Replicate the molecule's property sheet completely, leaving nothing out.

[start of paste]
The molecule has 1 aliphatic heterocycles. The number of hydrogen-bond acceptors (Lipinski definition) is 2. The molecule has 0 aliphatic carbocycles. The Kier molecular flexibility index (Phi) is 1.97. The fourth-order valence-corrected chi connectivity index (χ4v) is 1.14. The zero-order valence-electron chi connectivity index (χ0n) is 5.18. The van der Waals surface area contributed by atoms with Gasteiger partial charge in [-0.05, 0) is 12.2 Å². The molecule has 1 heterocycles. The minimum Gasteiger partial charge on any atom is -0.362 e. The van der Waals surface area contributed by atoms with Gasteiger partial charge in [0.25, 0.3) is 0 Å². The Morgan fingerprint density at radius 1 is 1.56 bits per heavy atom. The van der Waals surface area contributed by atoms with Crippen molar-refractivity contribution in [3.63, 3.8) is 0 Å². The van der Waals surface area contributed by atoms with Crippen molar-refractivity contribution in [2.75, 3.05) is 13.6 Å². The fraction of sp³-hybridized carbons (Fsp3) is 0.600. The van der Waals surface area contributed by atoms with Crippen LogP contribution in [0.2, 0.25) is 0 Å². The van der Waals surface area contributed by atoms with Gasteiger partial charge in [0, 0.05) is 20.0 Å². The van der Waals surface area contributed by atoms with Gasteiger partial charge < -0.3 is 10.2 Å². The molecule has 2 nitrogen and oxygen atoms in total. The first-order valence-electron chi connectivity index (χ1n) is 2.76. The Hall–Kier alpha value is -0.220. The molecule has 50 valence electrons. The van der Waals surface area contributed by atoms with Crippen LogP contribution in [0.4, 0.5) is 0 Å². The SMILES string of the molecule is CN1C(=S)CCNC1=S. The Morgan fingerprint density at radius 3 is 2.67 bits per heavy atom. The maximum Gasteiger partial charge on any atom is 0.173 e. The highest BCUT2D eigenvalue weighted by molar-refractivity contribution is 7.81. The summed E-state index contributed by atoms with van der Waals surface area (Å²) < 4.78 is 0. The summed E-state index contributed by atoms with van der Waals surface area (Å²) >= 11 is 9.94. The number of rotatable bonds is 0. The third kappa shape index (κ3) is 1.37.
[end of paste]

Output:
The molecule has 1 aliphatic heterocycles. The number of hydrogen-bond acceptors (Lipinski definition) is 2. The molecule has 0 aliphatic carbocycles. The Kier molecular flexibility index (Phi) is 1.97. The fourth-order valence-corrected chi connectivity index (χ4v) is 1.14. The zero-order valence-electron chi connectivity index (χ0n) is 5.18. The van der Waals surface area contributed by atoms with Gasteiger partial charge in [-0.05, 0) is 12.2 Å². The molecule has 1 heterocycles. The minimum Gasteiger partial charge on any atom is -0.362 e. The van der Waals surface area contributed by atoms with Gasteiger partial charge in [0.25, 0.3) is 0 Å². The Morgan fingerprint density at radius 1 is 1.56 bits per heavy atom. The van der Waals surface area contributed by atoms with Crippen molar-refractivity contribution in [3.63, 3.8) is 0 Å². The van der Waals surface area contributed by atoms with Crippen molar-refractivity contribution in [2.75, 3.05) is 13.6 Å². The fraction of sp³-hybridized carbons (Fsp3) is 0.600. The van der Waals surface area contributed by atoms with Crippen LogP contribution in [0.2, 0.25) is 0 Å². The van der Waals surface area contributed by atoms with Gasteiger partial charge in [0, 0.05) is 20.0 Å². The van der Waals surface area contributed by atoms with Gasteiger partial charge < -0.3 is 10.2 Å². The molecule has 2 nitrogen and oxygen atoms in total. The first-order valence-electron chi connectivity index (χ1n) is 2.76. The Hall–Kier alpha value is -0.220. The molecule has 50 valence electrons. The van der Waals surface area contributed by atoms with Crippen LogP contribution in [0.4, 0.5) is 0 Å². The SMILES string of the molecule is CN1C(=S)CCNC1=S. The Morgan fingerprint density at radius 3 is 2.67 bits per heavy atom. The maximum Gasteiger partial charge on any atom is 0.173 e. The highest BCUT2D eigenvalue weighted by molar-refractivity contribution is 7.81. The summed E-state index contributed by atoms with van der Waals surface area (Å²) < 4.78 is 0. The summed E-state index contributed by atoms with van der Waals surface area (Å²) >= 11 is 9.94. The number of rotatable bonds is 0. The third kappa shape index (κ3) is 1.37.